TCoFTH: Landscaping For The Landscaping Challenged

The previous homeowners (I’m saying this a lot, they will now be referred to as PHO) left us some questionable landscaping, but good-sized space to work with.  There was a garden plot in the back left corner, a decent shed in the back right, and the few trees in the yard had little landscape boxes around them to hold mulch.  As far as the landscaping in the front is concerned, as well as some to the side of the house in the back, we have a nice combination of trees/bushes that look really dead and a buttload of what I”m assuming will be tulips.

We were originally planning to leave most of it in this year to see what it looks like, then decide what we liked and didn’t like, rip it out at the end of the season, and replace things at the beginning of next season.  Then tulip (question mark?) leaves started sprouting up EVERYWHERE and the bushes we thought were dead from winter started to look more dead, so we are pretty sure we’re going to just go ahead and destroy things this year.

This weekend we finally had nice weather, and if the forecast is to be believed it should stay this way.  Well, relatively anyways.  It shouldn’t go back to freezing, which is the important part.  We took the opportunity to start some of our yard work.

We took care of the grass by getting the sprinkler system restarted and seeding, fertilizing, and mowing the front and back.  The sprinklers still need some adjusting (it’s obvious the addition of the shed came after the sprinklers were installed…the back of the shed is very very clean), but overall no surprises here.

The PHO had used some of the bright red mulch, and to say we are not fans of this look is an understatement.  We removed all the red mulch to prep it for flowers and new (not bright) mulch, then moved on to the garden.  The nearby tree had littered the area with twigs, branches, and acorns, and the box was full of weeds and confused plants from seasons past.  We set to work removing as much of the large debris as possible, then took our handy spades and started digging up the weed root systems.  It was sort of impressive how deep some of them went.  We tilled it up and mixed in some good fertilized soil, watered it to help it mix, then called it a day.

 

It still doesn’t really look all that different from the house, but up close you can tell we laid some good groundwork (HAH, I made a punny) for future projects.  We have a small pile of flowers we’re going to plop into the tree boxes, and a collection of seeds we’re going to try in the garden.  We won’t be around this weekend, so we don’t really know when we’ll get it done, but it’s the thought that counts right?

Of course, all of this is ignoring the fact that I’m terrible at keeping plants alive.  Maybe with Geoff in the mix it will work out.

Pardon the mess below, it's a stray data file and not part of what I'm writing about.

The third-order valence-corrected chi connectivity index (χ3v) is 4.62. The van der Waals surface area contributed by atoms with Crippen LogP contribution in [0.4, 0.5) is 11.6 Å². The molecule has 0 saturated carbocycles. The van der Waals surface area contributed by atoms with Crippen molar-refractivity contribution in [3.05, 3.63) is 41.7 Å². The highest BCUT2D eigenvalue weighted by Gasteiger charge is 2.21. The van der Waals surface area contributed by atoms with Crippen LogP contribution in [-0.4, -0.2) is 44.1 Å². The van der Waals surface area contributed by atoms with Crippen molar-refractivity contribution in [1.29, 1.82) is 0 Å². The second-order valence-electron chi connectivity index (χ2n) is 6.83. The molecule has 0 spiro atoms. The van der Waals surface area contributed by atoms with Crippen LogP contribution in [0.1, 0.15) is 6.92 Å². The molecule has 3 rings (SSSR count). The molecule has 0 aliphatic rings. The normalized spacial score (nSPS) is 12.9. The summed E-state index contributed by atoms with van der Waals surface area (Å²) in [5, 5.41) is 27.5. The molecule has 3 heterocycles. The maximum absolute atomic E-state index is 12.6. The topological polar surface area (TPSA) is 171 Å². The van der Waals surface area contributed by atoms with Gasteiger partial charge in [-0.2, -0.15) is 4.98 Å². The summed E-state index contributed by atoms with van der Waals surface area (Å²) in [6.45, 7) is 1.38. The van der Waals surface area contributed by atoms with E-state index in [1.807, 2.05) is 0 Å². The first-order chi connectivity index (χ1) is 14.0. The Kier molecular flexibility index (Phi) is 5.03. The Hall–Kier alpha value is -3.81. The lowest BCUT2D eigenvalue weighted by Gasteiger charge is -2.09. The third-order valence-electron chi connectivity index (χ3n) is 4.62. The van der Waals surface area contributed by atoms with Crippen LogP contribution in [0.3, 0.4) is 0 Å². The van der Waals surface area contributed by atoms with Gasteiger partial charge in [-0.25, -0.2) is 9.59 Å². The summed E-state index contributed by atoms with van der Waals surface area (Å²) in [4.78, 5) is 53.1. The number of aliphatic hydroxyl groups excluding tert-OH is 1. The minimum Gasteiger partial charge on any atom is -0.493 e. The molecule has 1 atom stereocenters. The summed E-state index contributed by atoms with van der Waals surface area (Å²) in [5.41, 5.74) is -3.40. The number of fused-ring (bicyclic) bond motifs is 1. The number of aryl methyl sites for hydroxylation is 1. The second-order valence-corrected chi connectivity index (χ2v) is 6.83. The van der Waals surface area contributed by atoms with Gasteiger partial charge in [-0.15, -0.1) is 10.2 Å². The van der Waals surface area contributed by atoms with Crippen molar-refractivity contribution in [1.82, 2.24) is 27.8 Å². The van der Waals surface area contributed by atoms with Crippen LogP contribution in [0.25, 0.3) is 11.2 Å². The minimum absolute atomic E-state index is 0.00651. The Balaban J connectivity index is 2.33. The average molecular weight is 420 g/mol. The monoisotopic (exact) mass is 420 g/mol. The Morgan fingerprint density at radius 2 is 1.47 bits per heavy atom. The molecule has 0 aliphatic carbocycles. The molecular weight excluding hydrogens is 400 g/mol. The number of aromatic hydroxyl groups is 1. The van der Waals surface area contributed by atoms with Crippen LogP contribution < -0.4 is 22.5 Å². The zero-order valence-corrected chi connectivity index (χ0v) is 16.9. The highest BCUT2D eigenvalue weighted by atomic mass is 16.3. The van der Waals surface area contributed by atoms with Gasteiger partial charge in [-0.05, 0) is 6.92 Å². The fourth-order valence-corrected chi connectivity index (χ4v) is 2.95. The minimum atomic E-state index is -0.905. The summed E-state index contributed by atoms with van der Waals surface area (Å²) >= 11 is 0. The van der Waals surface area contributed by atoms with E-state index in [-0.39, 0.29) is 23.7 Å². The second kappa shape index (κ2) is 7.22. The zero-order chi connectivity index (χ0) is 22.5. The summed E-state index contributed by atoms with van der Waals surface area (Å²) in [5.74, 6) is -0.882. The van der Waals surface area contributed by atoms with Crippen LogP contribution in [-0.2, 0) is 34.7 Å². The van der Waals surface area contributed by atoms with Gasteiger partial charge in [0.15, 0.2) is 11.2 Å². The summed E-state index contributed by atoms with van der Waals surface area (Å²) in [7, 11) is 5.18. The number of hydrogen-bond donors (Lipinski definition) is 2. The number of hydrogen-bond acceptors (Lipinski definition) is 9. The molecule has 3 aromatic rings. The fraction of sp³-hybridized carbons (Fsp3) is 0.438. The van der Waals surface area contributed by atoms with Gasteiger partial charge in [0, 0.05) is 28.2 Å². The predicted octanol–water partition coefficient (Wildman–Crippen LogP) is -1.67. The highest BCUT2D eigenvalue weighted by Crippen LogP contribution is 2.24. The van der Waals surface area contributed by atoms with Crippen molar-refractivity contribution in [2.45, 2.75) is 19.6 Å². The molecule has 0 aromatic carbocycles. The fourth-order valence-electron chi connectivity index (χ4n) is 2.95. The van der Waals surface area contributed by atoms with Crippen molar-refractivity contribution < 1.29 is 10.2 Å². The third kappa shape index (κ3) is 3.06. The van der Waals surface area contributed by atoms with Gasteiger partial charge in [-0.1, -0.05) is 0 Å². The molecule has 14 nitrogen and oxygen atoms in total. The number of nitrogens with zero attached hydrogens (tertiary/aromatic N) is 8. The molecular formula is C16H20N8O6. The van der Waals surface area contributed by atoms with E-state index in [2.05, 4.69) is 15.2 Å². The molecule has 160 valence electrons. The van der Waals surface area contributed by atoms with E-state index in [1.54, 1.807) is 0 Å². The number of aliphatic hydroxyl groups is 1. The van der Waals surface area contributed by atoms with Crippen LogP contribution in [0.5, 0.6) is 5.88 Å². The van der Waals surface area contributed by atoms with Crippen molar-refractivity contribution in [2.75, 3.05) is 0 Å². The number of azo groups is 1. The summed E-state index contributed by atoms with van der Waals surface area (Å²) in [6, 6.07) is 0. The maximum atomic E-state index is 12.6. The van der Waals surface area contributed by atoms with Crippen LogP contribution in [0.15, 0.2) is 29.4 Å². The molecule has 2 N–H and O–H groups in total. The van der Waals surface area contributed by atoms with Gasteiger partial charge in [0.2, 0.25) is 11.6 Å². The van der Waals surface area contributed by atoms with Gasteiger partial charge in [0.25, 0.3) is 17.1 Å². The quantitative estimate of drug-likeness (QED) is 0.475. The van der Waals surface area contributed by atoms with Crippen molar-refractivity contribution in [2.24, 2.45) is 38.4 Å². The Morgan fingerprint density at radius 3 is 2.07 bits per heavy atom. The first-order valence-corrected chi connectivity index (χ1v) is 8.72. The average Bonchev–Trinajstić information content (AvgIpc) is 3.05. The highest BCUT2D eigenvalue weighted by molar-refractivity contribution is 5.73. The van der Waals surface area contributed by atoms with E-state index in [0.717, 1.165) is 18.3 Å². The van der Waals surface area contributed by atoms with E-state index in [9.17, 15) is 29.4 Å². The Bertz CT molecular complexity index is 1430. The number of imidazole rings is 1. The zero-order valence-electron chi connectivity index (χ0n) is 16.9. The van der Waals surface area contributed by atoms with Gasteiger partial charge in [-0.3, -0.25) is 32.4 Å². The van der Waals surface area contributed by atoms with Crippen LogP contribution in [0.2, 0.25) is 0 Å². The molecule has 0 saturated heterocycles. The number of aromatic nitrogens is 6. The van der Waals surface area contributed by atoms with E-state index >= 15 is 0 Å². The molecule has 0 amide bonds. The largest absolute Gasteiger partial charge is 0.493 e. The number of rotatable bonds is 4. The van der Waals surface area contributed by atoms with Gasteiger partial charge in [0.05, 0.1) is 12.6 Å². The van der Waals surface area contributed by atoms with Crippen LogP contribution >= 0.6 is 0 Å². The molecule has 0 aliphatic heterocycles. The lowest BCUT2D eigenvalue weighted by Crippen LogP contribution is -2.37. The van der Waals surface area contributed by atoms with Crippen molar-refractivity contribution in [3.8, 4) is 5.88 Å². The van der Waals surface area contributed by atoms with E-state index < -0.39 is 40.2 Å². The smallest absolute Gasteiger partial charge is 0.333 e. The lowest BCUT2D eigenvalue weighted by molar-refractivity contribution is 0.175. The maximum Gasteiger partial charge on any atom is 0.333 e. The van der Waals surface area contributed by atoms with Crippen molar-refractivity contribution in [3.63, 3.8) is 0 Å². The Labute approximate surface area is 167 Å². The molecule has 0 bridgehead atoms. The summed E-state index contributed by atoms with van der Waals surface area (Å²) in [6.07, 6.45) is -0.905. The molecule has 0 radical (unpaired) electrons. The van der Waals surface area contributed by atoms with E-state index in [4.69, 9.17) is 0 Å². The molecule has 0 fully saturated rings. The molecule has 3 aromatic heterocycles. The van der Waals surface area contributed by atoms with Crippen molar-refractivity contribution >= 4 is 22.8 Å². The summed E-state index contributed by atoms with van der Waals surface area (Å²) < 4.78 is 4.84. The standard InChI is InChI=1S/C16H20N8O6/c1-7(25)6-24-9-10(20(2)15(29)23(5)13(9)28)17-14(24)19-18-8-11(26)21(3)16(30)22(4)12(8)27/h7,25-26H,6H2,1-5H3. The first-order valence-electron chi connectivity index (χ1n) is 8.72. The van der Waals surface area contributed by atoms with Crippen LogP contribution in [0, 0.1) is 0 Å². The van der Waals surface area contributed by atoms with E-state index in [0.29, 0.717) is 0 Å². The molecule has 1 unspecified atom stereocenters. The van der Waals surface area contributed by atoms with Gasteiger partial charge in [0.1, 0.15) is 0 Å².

Are you into any gardening or landscaping?  Have any tips or good stories of growing adventures gone wrong?

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Posted on April 29, 2013, in Life, The Chronicles of First Time Homebuyers and tagged , , . Bookmark the permalink. 4 Comments.

  1. Yay! Looks like you guys got some nice work done! I’m looking forward to hearing about the progress of your yard!

    My parents always had a huge garden when I was growing up so I have always been jealous of people who actually have land to plant things. I usually cheat every summer and have a tomato plant in one pot and some cucumber plants in a few other pots that just chill on my back step. It’s taken me a few years to figure out Colorado’s ridiculous weather (i.e. 70 one day and then 20 and snowing the next day in the spring and then ranging between 50 and 100 all summer) but the past years I have had slight luck. This year I have cucumbers, tomatoes, cantaloupes (we’ll see about those), and two different kinds of spicy peppers for Cobalt all ready to go outside but it’s supposed to snow (AGAIN) on Wednesday so I think they’re going to have to wait a little longer… sorry guys… Booooo Colorado… the plants want to be in bigger pots/outside!

    • Oh and funny story about how I killed our peppers last year… They grew ridiculously slow and were just starting to have baby peppers around October. Then Halloween came and we put the plant outside so it wouldn’t be in the way during our Halloween party. Then it dropped waaaaaaaaaaaaay below freezing overnight and our little friends froze to death… :p (I blamed them because I planted them in April… who waits 6 months to have baby peppers?!)

    • This is why most people in Colorado wait until after Mother’s Day to plant anything outside. It’s really likely that things will freeze before that. We all grew up planning our Halloween costumes around a winter coat too!

      Jenn, it looks like some of those plants in the front of the house are tulips and some look like they could be irises. Both are bulb plants, so if you want to replace them, plant them in the fall! I hope your yard turns out super nice!

      • Thanks for the advice! Sure enough, Friday some of the bulbs started looking different, so it’s not just a tulip fest. I’ll definitely be transplanting some of these, and it’s good to know fall will be the best time for it!

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